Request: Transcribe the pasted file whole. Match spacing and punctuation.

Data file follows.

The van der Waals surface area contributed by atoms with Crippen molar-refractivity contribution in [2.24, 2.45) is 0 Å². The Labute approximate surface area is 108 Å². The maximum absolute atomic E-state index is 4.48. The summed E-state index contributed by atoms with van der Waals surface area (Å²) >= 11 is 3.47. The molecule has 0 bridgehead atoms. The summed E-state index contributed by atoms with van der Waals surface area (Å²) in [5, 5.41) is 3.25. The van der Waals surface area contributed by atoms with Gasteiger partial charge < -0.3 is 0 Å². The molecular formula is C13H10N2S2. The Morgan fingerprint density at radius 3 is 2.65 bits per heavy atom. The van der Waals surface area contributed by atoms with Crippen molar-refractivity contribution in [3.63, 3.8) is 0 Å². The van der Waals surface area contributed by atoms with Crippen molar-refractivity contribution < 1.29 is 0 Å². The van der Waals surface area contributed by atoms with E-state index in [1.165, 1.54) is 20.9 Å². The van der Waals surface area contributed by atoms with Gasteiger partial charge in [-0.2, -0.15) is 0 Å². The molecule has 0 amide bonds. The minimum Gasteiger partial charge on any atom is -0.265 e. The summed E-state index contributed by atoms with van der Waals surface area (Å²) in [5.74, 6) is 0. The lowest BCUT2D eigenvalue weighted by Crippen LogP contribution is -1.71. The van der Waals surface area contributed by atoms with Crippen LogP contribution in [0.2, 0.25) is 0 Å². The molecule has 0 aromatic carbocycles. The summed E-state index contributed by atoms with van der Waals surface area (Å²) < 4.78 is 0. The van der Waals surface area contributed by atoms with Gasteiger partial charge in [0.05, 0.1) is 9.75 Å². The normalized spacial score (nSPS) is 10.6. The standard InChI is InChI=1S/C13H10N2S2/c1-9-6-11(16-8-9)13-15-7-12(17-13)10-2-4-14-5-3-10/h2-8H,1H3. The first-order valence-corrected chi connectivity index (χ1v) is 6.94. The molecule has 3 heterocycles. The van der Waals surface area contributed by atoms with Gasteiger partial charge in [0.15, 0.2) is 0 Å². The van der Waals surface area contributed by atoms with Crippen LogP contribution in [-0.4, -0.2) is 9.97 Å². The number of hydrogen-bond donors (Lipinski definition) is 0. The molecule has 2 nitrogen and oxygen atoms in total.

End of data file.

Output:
The van der Waals surface area contributed by atoms with Crippen molar-refractivity contribution in [2.24, 2.45) is 0 Å². The Labute approximate surface area is 108 Å². The maximum absolute atomic E-state index is 4.48. The summed E-state index contributed by atoms with van der Waals surface area (Å²) >= 11 is 3.47. The molecule has 0 bridgehead atoms. The summed E-state index contributed by atoms with van der Waals surface area (Å²) in [5, 5.41) is 3.25. The van der Waals surface area contributed by atoms with Gasteiger partial charge < -0.3 is 0 Å². The molecular formula is C13H10N2S2. The Morgan fingerprint density at radius 3 is 2.65 bits per heavy atom. The van der Waals surface area contributed by atoms with Crippen molar-refractivity contribution in [3.63, 3.8) is 0 Å². The van der Waals surface area contributed by atoms with Crippen molar-refractivity contribution < 1.29 is 0 Å². The van der Waals surface area contributed by atoms with E-state index in [1.165, 1.54) is 20.9 Å². The van der Waals surface area contributed by atoms with Gasteiger partial charge in [-0.2, -0.15) is 0 Å². The molecule has 0 amide bonds. The minimum Gasteiger partial charge on any atom is -0.265 e. The summed E-state index contributed by atoms with van der Waals surface area (Å²) in [5.74, 6) is 0. The lowest BCUT2D eigenvalue weighted by Crippen LogP contribution is -1.71. The van der Waals surface area contributed by atoms with Crippen LogP contribution in [0.2, 0.25) is 0 Å². The molecule has 0 aromatic carbocycles. The summed E-state index contributed by atoms with van der Waals surface area (Å²) < 4.78 is 0. The van der Waals surface area contributed by atoms with Gasteiger partial charge in [0.05, 0.1) is 9.75 Å². The normalized spacial score (nSPS) is 10.6. The standard InChI is InChI=1S/C13H10N2S2/c1-9-6-11(16-8-9)13-15-7-12(17-13)10-2-4-14-5-3-10/h2-8H,1H3. The first-order valence-corrected chi connectivity index (χ1v) is 6.94. The molecule has 3 heterocycles. The van der Waals surface area contributed by atoms with Gasteiger partial charge in [0.15, 0.2) is 0 Å². The van der Waals surface area contributed by atoms with Crippen LogP contribution in [-0.4, -0.2) is 9.97 Å². The number of hydrogen-bond donors (Lipinski definition) is 0. The molecule has 2 nitrogen and oxygen atoms in total.